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Navy Issues Flammable Uniforms


Sailor, I have bad news and good news.

The bad news is that your issued uniform is flammable.

The good news? I lied. There is no good news.

The Associated Press is reporting that the Navy is now reviewing the suitability of working-issue uniforms after a test last fall demonstrated the things burn like kindling when ignited, and will “burn and melt until completely consumed.”

Awesome sauce.

That’s right – the new “blueberry” camouflage uniforms – the same ones designed to blend into the open ocean to make sailors who fall overboard that much more difficult to find – are also made of a highly flammable cotton and rayon combination that lights up like the 4th of July, except with 1,000% more screaming.

The Army and Marine Corps – two services apparently not run by morons – issue uniforms that are self-extinguishing. Which is why you can use a zippo-lighter to burn threads without fear of totally immolating yourself.

According to the A.P., the Navy has organized a working group to study the issue. A working group comprised of top men.

Top. Men.

Background – Prior to 1996, the Navy used to require that all shipboard personnel be issued flame-retardant clothing. The Navy, however, under President Clinton, decided that wasn’t a great idea, and changed the policy so that only certain crew members would be issued clothing that was flame retardant.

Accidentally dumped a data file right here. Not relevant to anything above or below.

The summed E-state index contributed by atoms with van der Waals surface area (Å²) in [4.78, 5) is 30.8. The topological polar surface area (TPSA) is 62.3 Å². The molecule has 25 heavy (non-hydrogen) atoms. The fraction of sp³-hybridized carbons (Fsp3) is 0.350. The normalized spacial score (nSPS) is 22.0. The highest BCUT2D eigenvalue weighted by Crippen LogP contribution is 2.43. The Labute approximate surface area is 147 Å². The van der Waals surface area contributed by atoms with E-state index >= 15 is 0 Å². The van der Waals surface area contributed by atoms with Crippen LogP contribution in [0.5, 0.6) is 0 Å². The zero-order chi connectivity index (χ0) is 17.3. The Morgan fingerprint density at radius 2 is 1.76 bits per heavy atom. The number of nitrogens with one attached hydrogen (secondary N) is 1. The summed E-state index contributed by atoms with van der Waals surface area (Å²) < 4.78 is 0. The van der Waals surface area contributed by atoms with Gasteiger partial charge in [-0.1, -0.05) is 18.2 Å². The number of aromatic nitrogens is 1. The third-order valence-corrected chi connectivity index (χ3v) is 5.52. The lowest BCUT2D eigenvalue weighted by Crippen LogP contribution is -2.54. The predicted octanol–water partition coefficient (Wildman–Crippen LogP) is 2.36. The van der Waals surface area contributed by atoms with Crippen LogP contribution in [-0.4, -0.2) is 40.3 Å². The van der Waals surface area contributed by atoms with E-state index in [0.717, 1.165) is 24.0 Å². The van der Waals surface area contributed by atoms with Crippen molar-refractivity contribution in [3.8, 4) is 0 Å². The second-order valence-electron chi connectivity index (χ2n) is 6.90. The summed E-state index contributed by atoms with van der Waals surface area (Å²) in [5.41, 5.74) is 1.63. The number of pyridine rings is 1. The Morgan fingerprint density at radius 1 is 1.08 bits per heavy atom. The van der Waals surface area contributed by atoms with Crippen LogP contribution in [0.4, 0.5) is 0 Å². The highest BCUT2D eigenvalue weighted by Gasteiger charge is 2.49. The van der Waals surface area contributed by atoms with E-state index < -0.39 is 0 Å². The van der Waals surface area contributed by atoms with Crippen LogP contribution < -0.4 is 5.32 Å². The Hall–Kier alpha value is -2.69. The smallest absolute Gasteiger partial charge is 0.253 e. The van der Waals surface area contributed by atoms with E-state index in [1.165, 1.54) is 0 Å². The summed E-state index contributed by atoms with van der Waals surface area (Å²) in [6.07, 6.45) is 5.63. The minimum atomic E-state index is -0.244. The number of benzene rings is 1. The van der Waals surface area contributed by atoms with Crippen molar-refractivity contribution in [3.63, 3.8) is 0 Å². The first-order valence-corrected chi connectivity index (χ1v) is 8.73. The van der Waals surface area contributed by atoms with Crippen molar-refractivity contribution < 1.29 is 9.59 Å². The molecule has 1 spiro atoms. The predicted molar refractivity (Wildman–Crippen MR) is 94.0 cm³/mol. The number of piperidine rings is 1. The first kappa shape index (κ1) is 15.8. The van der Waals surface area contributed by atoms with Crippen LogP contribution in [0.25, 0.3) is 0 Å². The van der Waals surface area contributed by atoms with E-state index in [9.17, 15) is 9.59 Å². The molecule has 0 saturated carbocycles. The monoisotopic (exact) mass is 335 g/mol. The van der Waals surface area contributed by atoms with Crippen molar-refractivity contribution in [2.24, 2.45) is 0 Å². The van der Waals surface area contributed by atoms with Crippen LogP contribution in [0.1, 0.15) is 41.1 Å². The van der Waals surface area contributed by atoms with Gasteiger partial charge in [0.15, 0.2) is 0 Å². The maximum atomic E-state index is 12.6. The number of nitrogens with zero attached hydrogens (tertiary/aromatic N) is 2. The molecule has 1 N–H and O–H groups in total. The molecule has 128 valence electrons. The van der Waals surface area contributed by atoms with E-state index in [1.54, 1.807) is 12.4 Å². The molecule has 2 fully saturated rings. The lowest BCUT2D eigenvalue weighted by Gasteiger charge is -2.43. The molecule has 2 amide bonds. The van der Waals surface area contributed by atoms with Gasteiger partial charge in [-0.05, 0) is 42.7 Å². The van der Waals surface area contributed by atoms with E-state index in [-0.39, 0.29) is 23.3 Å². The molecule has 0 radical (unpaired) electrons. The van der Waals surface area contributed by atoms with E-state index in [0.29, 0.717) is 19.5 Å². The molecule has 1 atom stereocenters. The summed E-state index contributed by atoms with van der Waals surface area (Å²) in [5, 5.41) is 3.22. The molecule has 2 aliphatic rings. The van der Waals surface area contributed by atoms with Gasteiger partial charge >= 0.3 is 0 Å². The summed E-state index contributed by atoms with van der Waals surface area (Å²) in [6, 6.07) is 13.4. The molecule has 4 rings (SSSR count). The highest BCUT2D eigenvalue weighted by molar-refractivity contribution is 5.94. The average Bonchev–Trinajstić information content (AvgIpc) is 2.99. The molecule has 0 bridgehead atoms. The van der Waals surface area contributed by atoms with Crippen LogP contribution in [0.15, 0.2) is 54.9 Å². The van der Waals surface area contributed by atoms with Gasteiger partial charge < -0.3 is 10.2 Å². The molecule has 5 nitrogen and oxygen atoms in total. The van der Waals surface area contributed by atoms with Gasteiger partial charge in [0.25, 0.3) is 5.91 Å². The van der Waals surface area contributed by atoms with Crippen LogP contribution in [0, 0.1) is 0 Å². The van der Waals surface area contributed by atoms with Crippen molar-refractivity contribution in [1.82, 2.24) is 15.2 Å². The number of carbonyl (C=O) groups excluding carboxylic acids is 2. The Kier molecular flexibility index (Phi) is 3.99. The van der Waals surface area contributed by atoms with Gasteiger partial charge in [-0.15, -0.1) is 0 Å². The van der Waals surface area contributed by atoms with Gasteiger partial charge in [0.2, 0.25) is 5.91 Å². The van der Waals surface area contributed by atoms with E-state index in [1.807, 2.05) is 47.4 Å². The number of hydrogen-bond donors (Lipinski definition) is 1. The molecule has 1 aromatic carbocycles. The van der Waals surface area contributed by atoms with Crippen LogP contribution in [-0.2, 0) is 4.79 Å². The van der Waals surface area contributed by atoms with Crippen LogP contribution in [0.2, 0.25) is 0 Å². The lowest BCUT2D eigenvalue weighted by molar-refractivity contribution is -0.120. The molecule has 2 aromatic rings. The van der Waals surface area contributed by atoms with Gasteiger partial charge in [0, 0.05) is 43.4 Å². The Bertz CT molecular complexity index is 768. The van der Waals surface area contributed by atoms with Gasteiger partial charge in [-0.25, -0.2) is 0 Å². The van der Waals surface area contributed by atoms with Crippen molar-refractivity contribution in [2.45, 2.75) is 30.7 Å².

The policy change came less than ten years after an Iraqi fighter jet launched two Exocet missiles at the USS Stark in the Persian Gulf. The first missile didn’t even detonate, but still caused a huge fuel fire that spread through large areas of the ship. 29 sailors were killed quickly, and eight more died of their wounds later. Two more were lost at sea, for a total of 37 dead.

The policy change also came in time for the bombing of the destroyer USS Cole.

The terrorists struck the Cole amidships, near the galley, where the crew was assembling for lunch. It was not immediately clear if those issued non-flame-retardant uniforms ate in a more protected area of the ship. Nevertheless, the bombing killed 17 sailors and wounded 39.

Navy officials involved in the decision to choose flammable uniforms for their sailors could also draw on the experiences of the USS Forrestal, which also experienced a massive shipboard fire in 1967, killing 134 men. 161 more were wounded.

The fire began as a result of the accidental firing of a Zuni missile on one aircraft on deck into another. The missile didn’t explode on impact, but it tore off the fuel tank, and ignited hundreds of gallons of jet fuel. The fuel, in turn, set off a chain reaction as over nine bombs exploded on the flight deck within minutes.

The exploding bombs tore huge, gaping holes in the flight deck, directly above sailors’ berthing areas, and flaming jet fuel poured into the gaps, killing and maiming more sailors below. See the Navy-produced 1973 training film, Trial By Fire: A Carrier Fights For Life, here.

In that particular fire, the initial bomb explosions killed nearly all trained firefighters aboard ship. The fire had to be contained by other personnel who were not dedicated and trained firefighters.

The Navy made the decision to issue uniforms known to be flammable, even with this experience.

I invite anyone involved in Navy procurement or uniform policy since 1996 to view the video from 5:10 and forward, and explain in the comments to any sailors reading why it is that all shipboard Navy personnel were not issued flame-retardant work uniforms as a matter of policy.

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